Intelligence Matters

In the age of big data, the growing field of intelligence analysis can help businesses discover trends to protect themselves and boost organizational efficiency (Story by Evan Duggan, originally published in the 2017 Right Course Magazine published by BIV Media Group)

When Jennifer Johnstone first started out in the 1990s as an intelligence analysis for the Canadian Border Services Agency, the biggest challenge of the job was gathering enough data to build a sound investigation. “That’s on the case anymore,” says Johnstone, principal of JJ Analytics and Consulting and an instructor for the Justice Institute of British Columbia (JIBC) intelligence analysis program.

“When I first started, the challenge was finding enough data,” says Johnstone. “You would have a task or a problem to solve, and the real challenge was collecting the information to solve that problem. Now we have so much data it’s overwhelming.”

An estimated 2.5 billion gigabytes of data is generated around the world each day by search engines, social media sites, e-commerce companies and a plethora of other generators. A lot of that data remains available online and could be very harmful if grasped by the wrong hands.

While harnessing and understanding data is an important part of solving crimes and busting fraud schemes that steal identities and drain bank accounts, it’s also useful for organizations proactively looking to gain insights to mitigate risks in their business.

To these ends, the JIBC provides two graduate certificate programs that teach analysts how to sift through billions of bytes of data and convert it into valuable reports that not only help crime busters, but also boost organizational efficiency.

The Institute’s graduate certificate in intelligence analysis focuses on competitive intelligence and financial crime analysis, while the graduate certificate in tactical criminal analysis focuses on law enforcement-related data analysis.

Both are 18-month courses offered online and were created in partnership with Mercyhurst University, which has had a strong history of intelligence programming, says Stuart Ruttan, chair of both programs at JIBC.

“We weren’t seeing much of anything like that in Canada,” he says. “We worked with them and agreed to bring their program into Canada out of JIBC. We Canadianized it.”

He says data, and the skills needed to analyze it, has migrated into many facets of society and commerce and security.

The courses answer a few major questions, he says: “How do you manage all this data? How do you read it? How do you communicate it in a competitive way?”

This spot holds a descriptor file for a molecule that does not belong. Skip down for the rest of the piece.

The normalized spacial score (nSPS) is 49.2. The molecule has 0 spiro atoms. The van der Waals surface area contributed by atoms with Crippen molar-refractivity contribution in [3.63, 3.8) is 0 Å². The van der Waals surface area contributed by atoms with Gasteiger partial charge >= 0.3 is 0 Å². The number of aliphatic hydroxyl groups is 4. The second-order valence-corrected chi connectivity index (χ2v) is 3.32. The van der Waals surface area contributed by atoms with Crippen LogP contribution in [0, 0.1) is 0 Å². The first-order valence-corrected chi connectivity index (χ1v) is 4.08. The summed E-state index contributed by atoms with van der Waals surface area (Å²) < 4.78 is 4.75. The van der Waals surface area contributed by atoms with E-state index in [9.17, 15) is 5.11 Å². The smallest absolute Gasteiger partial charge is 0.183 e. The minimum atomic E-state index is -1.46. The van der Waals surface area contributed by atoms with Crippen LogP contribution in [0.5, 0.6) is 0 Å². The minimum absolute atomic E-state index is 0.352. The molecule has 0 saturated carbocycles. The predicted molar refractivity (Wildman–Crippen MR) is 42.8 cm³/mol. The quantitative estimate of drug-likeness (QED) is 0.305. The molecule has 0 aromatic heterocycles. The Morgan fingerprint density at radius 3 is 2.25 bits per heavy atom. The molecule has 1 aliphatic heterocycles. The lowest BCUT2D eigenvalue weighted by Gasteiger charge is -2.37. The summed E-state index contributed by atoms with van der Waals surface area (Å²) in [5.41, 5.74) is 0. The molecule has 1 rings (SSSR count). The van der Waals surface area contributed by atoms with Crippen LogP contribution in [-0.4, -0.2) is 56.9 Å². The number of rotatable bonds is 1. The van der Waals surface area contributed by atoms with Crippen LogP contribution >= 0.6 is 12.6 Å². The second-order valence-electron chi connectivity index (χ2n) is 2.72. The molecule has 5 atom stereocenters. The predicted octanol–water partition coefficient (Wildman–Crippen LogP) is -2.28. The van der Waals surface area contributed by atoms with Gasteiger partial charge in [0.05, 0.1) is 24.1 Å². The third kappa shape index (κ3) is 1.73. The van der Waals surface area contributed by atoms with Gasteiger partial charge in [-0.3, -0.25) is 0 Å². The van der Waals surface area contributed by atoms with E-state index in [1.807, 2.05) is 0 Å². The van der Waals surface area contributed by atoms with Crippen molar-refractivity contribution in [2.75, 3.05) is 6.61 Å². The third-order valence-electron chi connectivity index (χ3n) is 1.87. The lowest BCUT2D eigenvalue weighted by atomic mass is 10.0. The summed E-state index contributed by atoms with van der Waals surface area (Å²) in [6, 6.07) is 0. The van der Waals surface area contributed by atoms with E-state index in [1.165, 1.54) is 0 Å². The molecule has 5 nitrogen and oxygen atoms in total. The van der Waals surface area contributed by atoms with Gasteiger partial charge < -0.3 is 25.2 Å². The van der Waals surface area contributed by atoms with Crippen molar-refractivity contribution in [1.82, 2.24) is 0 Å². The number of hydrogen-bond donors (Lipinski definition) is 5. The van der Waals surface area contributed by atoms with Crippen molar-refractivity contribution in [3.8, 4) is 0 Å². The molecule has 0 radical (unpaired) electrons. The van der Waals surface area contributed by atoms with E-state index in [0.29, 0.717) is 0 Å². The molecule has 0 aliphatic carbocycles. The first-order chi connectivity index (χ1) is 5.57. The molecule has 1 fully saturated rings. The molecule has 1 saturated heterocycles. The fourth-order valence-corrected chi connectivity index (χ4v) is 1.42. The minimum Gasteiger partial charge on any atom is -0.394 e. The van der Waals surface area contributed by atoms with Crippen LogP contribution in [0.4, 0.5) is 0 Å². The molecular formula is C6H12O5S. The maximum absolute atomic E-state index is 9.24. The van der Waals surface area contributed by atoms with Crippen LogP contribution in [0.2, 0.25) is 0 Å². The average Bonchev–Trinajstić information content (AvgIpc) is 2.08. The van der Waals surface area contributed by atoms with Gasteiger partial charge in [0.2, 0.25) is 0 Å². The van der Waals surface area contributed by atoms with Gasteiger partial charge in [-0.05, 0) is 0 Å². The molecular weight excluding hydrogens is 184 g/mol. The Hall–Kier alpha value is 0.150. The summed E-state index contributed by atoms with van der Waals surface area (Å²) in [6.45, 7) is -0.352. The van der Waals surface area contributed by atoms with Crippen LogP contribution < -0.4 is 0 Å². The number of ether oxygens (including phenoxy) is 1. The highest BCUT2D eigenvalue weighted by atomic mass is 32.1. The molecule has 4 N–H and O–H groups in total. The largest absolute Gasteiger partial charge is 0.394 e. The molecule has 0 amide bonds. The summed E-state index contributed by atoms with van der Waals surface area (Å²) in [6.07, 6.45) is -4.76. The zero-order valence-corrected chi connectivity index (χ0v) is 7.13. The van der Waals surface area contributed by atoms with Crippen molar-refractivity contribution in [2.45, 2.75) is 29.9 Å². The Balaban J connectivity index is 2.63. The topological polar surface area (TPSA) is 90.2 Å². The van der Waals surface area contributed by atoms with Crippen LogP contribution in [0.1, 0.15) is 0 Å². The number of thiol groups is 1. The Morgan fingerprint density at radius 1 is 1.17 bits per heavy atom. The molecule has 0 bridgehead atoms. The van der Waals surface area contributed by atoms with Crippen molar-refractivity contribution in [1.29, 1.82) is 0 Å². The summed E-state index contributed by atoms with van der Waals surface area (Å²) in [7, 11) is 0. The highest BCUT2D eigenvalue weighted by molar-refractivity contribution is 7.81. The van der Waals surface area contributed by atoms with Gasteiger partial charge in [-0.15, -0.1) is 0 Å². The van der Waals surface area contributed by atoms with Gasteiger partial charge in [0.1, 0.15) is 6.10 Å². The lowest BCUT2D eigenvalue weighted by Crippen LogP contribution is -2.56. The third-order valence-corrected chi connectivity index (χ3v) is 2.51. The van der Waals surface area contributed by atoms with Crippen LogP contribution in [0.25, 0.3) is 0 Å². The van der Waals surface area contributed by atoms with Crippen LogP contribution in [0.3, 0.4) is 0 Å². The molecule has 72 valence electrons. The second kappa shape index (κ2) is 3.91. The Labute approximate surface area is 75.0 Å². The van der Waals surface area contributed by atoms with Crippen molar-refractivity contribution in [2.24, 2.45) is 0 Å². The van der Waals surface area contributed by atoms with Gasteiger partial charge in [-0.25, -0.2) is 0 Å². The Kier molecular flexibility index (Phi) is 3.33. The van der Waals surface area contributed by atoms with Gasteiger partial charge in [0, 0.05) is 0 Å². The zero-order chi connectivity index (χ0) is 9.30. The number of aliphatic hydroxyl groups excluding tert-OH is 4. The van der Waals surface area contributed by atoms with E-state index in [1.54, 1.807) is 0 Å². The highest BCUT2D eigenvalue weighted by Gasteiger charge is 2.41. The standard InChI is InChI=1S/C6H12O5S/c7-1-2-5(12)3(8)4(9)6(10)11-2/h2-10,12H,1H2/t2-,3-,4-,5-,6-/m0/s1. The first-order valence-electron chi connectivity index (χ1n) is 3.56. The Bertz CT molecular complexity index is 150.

While many software programs have emerged to respond to the dizzying amount of data that exists, the JIBC program remains mostly fixed on critical thinking skills, he says.

Ruttan recalls an exercise suggested at an intelligence conference recently for students to figure out how many piano tuners there were in Chicago. “You couldn’t use Google,” Ruttan says. “You had to go through the process of critically analyzing the question and coming up with a reasoned decision.”

Ruttan says the program’s student body includes people from aboriginal services, armed forces, border security and the banking sector, among many other fields. He says about 20 per cent of the students are beginning their intelligence careers.

“No one else is really doing this focused programming in Canada,” he says. “It’s online. It’s graduate level; you have to have a degree to get in. It’s unique.”

The field is evolving,” says Ann Stevens, an instructor with the JIBC program and senior manager, fraud intelligence at Equifax Canada.

“Identity fraud is becoming more of a problem,” says Stevens, who has extensive global intelligence analysis experience in finance and law enforcement.

She says fraud often takes place on a large scale, victimizing large banks and credit firms, and much of the data needed to commit identity fraud is gathered online.

The concept of link analysis is central to her teaching. “Basically, you’re looking to find links between entities,” she says. “An entity can be anything from a name [to] a telephone number or an address.”

Link analysis allows analysts to build out from one piece of information to find if it’s part of a bigger problem and thereby suggest a pattern or trend, Steven says.

Looking at a fraudulent credit application in isolation may stop that crime, but if they applied link analysis to that one application, they might find it’s part of a much bigger problem, she says.

The course is about teaching students to assess the big picture and to anticipate fraud rather than simply react to instances of it, Steven says.

“It’s knowing what to look out for: the red flags, the priorities and how to manage the workload so you’re targeting the right areas.”


For information about JIBC’s Graduate Certificates in Intelligence Analysis or Tactical Criminal Analysis, visit the programs’ homepage. Deadline to apply for the September start to either program is June 30.

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